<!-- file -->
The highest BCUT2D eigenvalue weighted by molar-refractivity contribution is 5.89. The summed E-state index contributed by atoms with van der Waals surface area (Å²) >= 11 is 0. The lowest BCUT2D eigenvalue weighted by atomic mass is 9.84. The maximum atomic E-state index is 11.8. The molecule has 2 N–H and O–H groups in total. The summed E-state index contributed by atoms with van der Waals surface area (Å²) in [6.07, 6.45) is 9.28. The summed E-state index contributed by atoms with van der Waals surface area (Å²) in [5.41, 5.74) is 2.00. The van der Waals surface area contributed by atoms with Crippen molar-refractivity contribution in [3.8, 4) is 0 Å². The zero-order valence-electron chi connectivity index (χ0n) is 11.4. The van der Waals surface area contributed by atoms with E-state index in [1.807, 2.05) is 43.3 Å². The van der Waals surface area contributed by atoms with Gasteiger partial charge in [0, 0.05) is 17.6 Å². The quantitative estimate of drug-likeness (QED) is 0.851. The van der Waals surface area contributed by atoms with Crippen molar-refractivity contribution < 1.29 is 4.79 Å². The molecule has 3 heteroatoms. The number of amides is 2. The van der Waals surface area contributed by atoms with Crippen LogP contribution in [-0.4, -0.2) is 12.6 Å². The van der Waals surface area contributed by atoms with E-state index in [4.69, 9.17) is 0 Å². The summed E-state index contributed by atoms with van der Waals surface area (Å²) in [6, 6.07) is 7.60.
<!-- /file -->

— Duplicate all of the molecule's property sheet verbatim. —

The highest BCUT2D eigenvalue weighted by molar-refractivity contribution is 5.89. The summed E-state index contributed by atoms with van der Waals surface area (Å²) >= 11 is 0. The lowest BCUT2D eigenvalue weighted by atomic mass is 9.84. The maximum atomic E-state index is 11.8. The molecule has 2 N–H and O–H groups in total. The summed E-state index contributed by atoms with van der Waals surface area (Å²) in [6.07, 6.45) is 9.28. The summed E-state index contributed by atoms with van der Waals surface area (Å²) in [5.41, 5.74) is 2.00. The van der Waals surface area contributed by atoms with Crippen molar-refractivity contribution in [3.8, 4) is 0 Å². The zero-order valence-electron chi connectivity index (χ0n) is 11.4. The van der Waals surface area contributed by atoms with E-state index in [1.807, 2.05) is 43.3 Å². The van der Waals surface area contributed by atoms with Gasteiger partial charge in [0, 0.05) is 17.6 Å². The quantitative estimate of drug-likeness (QED) is 0.851. The van der Waals surface area contributed by atoms with Crippen molar-refractivity contribution < 1.29 is 4.79 Å². The molecule has 3 heteroatoms. The number of amides is 2. The van der Waals surface area contributed by atoms with Crippen LogP contribution in [-0.4, -0.2) is 12.6 Å². The van der Waals surface area contributed by atoms with E-state index in [4.69, 9.17) is 0 Å². The summed E-state index contributed by atoms with van der Waals surface area (Å²) in [6, 6.07) is 7.60.